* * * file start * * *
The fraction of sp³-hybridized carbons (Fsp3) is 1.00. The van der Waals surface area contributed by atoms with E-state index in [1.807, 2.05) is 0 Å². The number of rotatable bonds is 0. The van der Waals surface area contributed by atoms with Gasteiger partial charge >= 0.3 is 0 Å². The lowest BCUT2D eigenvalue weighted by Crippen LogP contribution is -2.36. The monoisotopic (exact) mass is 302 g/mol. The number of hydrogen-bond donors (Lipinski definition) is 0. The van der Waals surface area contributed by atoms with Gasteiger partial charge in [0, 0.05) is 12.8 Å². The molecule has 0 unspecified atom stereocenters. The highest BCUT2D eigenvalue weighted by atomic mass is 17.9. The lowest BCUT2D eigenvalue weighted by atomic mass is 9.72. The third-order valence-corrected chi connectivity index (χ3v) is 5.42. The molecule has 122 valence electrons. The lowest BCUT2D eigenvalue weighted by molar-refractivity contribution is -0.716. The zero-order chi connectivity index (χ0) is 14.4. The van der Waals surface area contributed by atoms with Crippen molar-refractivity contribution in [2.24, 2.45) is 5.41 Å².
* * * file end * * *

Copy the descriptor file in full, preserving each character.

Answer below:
The fraction of sp³-hybridized carbons (Fsp3) is 1.00. The van der Waals surface area contributed by atoms with E-state index in [1.807, 2.05) is 0 Å². The number of rotatable bonds is 0. The van der Waals surface area contributed by atoms with Gasteiger partial charge >= 0.3 is 0 Å². The lowest BCUT2D eigenvalue weighted by Crippen LogP contribution is -2.36. The monoisotopic (exact) mass is 302 g/mol. The number of hydrogen-bond donors (Lipinski definition) is 0. The van der Waals surface area contributed by atoms with Gasteiger partial charge in [0, 0.05) is 12.8 Å². The molecule has 0 unspecified atom stereocenters. The highest BCUT2D eigenvalue weighted by atomic mass is 17.9. The lowest BCUT2D eigenvalue weighted by atomic mass is 9.72. The third-order valence-corrected chi connectivity index (χ3v) is 5.42. The molecule has 122 valence electrons. The lowest BCUT2D eigenvalue weighted by molar-refractivity contribution is -0.716. The zero-order chi connectivity index (χ0) is 14.4. The van der Waals surface area contributed by atoms with Crippen molar-refractivity contribution in [2.24, 2.45) is 5.41 Å².